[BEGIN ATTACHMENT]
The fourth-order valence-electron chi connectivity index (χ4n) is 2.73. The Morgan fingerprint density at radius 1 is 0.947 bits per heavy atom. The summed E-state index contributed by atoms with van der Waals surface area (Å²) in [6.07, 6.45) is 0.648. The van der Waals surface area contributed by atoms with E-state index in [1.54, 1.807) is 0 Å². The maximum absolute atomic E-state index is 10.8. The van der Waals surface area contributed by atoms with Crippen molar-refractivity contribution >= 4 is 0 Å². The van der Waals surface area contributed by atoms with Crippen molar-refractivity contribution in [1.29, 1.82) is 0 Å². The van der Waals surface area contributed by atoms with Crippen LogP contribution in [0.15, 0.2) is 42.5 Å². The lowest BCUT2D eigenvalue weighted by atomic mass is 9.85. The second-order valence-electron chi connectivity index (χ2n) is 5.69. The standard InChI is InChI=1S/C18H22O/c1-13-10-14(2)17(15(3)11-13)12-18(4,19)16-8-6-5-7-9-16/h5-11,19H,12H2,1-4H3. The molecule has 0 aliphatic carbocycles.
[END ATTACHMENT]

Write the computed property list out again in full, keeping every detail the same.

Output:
The fourth-order valence-electron chi connectivity index (χ4n) is 2.73. The Morgan fingerprint density at radius 1 is 0.947 bits per heavy atom. The summed E-state index contributed by atoms with van der Waals surface area (Å²) in [6.07, 6.45) is 0.648. The van der Waals surface area contributed by atoms with E-state index in [1.54, 1.807) is 0 Å². The maximum absolute atomic E-state index is 10.8. The van der Waals surface area contributed by atoms with Crippen molar-refractivity contribution >= 4 is 0 Å². The van der Waals surface area contributed by atoms with Crippen molar-refractivity contribution in [1.29, 1.82) is 0 Å². The van der Waals surface area contributed by atoms with Crippen LogP contribution in [0.15, 0.2) is 42.5 Å². The lowest BCUT2D eigenvalue weighted by atomic mass is 9.85. The second-order valence-electron chi connectivity index (χ2n) is 5.69. The standard InChI is InChI=1S/C18H22O/c1-13-10-14(2)17(15(3)11-13)12-18(4,19)16-8-6-5-7-9-16/h5-11,19H,12H2,1-4H3. The molecule has 0 aliphatic carbocycles.